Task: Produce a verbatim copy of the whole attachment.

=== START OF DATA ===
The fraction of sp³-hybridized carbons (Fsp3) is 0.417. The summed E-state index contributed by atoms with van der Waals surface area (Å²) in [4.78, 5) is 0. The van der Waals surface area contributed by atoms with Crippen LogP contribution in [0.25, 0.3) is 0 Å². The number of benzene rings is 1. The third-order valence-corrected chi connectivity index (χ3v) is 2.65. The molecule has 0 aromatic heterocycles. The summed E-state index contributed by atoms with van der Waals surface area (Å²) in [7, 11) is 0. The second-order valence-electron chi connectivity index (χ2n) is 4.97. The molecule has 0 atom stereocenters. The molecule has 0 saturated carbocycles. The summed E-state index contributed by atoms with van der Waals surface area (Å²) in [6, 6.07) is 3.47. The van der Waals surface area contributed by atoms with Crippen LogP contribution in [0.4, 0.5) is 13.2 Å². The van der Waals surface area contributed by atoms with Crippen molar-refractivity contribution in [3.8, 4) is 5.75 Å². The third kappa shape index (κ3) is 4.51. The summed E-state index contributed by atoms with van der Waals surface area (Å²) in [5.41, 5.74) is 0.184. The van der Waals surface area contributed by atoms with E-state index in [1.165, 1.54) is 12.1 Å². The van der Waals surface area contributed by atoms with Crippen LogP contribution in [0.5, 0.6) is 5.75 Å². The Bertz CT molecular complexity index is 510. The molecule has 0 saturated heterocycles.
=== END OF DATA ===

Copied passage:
The fraction of sp³-hybridized carbons (Fsp3) is 0.417. The summed E-state index contributed by atoms with van der Waals surface area (Å²) in [4.78, 5) is 0. The van der Waals surface area contributed by atoms with Crippen LogP contribution in [0.25, 0.3) is 0 Å². The number of benzene rings is 1. The third-order valence-corrected chi connectivity index (χ3v) is 2.65. The molecule has 0 aromatic heterocycles. The summed E-state index contributed by atoms with van der Waals surface area (Å²) in [7, 11) is 0. The second-order valence-electron chi connectivity index (χ2n) is 4.97. The molecule has 0 atom stereocenters. The molecule has 0 saturated carbocycles. The summed E-state index contributed by atoms with van der Waals surface area (Å²) in [6, 6.07) is 3.47. The van der Waals surface area contributed by atoms with Crippen LogP contribution in [0.4, 0.5) is 13.2 Å². The van der Waals surface area contributed by atoms with Crippen molar-refractivity contribution in [3.8, 4) is 5.75 Å². The third kappa shape index (κ3) is 4.51. The summed E-state index contributed by atoms with van der Waals surface area (Å²) in [5.41, 5.74) is 0.184. The van der Waals surface area contributed by atoms with E-state index in [1.165, 1.54) is 12.1 Å². The van der Waals surface area contributed by atoms with Crippen LogP contribution in [0.5, 0.6) is 5.75 Å². The Bertz CT molecular complexity index is 510. The molecule has 0 saturated heterocycles.